# a question from careercup about endian

the program is to decide big endian or little endian.

This is the answer given in the book:

``````int Test(){
short int word = 0x0001;
char *byte = (char *) &word;
return (byte[0] ? BIG:LITTLE);
}
``````

I don't understand this line: `char *byte = (char *) &word;` Does it mean "pass the address of word into byte"? So, now byte point to word's original address? As I known, short int is 2 bytes. So, does "byte" point to higher address or lower address? Why?

How does this work?

-
does "byte" point to higher address or lower address? That's exactly what the Test function is supposed to determine; it's higher on some machines and lower on others. –  Jim Balter Feb 11 '11 at 4:37

It's just taking the address of `word`, casting it to a char pointer, and putting it in `byte`.

At that point, `byte` will point to the first byte of 2-byte `word`, and the value of that byte (1 or 0) will tell you if you're on a big or little endian machine.

-
"first byte of 2 byte word" as you said, do you mean higher address one or lower address one? –  Josh Morrison Feb 10 '11 at 18:48
It will point to the "lower" address one, which on a BIG endian machine will be the most significant byte (the 0), and on a LITTLE endian machine will be the least significant byte (the 1). –  payne Feb 10 '11 at 18:54

If we assume short is 2 bytes, then the memory layout look like this on a big endian machine:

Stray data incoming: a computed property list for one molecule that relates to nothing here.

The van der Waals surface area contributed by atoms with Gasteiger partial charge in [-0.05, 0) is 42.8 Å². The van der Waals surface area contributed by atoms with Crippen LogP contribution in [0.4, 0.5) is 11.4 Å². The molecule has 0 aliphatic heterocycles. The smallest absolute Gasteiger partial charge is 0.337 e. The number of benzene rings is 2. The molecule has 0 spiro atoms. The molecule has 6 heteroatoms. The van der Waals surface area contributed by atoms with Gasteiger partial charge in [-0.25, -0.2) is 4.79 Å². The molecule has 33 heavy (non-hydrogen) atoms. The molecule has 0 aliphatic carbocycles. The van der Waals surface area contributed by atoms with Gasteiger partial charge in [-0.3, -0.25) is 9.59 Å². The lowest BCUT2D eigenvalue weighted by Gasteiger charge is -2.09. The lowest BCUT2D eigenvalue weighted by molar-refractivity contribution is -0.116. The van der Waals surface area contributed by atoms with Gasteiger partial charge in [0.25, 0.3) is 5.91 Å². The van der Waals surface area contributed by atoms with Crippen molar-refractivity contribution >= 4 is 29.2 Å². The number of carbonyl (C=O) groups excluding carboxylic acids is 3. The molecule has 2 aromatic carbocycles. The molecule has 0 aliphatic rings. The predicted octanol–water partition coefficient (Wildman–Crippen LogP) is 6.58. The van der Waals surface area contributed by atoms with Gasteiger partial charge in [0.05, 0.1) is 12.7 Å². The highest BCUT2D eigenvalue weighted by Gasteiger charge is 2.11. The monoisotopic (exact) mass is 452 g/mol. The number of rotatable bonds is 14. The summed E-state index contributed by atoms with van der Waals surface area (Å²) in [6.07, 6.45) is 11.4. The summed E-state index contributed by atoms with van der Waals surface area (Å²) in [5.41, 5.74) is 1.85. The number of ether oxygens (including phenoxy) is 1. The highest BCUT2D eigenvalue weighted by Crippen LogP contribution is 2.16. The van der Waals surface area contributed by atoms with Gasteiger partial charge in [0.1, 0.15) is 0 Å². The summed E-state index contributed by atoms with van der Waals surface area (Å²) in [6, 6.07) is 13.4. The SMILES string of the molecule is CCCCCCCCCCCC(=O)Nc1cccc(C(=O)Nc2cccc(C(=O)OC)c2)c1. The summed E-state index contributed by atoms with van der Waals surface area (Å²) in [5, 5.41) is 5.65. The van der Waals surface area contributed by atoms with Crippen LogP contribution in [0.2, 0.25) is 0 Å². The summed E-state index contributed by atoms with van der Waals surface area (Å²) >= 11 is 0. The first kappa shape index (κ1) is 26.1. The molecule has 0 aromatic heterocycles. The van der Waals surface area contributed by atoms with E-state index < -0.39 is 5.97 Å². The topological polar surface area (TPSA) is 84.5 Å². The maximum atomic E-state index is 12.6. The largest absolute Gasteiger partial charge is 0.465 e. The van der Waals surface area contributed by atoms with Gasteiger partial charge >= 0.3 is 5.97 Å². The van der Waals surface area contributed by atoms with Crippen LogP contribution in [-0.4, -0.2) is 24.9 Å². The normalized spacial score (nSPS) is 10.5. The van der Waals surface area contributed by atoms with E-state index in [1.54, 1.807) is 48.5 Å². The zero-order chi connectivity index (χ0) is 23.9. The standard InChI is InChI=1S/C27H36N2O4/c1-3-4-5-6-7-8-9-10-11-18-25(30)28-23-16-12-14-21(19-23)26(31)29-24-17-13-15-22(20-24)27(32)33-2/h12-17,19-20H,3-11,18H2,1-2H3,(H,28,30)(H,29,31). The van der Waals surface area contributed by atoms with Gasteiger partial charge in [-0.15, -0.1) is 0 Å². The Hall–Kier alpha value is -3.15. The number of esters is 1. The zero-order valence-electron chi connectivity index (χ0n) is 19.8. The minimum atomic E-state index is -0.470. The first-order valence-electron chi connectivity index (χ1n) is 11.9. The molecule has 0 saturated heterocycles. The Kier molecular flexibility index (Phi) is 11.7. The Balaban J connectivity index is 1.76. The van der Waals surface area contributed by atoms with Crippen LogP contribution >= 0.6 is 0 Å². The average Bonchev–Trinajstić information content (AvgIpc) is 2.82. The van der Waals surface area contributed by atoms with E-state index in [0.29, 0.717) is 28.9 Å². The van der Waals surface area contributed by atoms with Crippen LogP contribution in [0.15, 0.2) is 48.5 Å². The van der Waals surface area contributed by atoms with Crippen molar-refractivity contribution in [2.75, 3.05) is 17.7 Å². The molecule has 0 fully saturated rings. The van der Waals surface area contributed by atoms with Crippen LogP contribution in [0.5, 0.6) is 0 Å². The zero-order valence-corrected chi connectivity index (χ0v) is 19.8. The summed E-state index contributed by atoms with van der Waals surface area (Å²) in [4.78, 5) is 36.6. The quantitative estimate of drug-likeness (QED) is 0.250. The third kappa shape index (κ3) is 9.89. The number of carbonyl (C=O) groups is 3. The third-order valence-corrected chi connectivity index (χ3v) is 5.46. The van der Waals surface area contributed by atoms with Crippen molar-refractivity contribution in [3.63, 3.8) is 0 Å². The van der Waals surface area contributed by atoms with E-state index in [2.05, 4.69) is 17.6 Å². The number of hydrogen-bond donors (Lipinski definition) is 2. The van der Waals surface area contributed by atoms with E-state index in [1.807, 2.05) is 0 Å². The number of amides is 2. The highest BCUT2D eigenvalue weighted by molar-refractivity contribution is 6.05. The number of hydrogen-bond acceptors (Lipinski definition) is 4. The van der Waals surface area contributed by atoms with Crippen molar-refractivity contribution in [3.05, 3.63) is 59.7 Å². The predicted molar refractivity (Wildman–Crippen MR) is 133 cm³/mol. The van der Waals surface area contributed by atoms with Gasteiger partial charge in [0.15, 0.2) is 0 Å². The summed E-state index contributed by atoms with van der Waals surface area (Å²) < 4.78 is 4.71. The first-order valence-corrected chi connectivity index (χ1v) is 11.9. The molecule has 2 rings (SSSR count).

```MSB        LSB
-------------------
|  0x0   |   0x1  |
-------------------
```

And like this on a little endian machine

```MSB        LSB
-------------------
|  0x1   |   0x0  |
-------------------
```

That is, the short 0x0001 consists of 2 bytes, one with the value 0, the other with the value 1. On a big endian machine, the least significat byte (0x1 here) is stored in the lower memory address of that short, the most significant byte is stored in the higher address. On a little endian machine, it's the other way around.

So, `char *byte = (char *) &word;` gets the address of `word` and interprets that as a char*. Assuming a char is 8 bits, we now have a pointer to the least significant byte within our short. If that's 0x1, the machine is big endian, as per the diagram above. If it's 0, it's a little endian machine.

(note that this way of checking for endianess might not be portable - e.g. there machines where a char is the same size as a short, and many other more or less esoteric gotchas with this approach)

-
``````01 00
``````00 01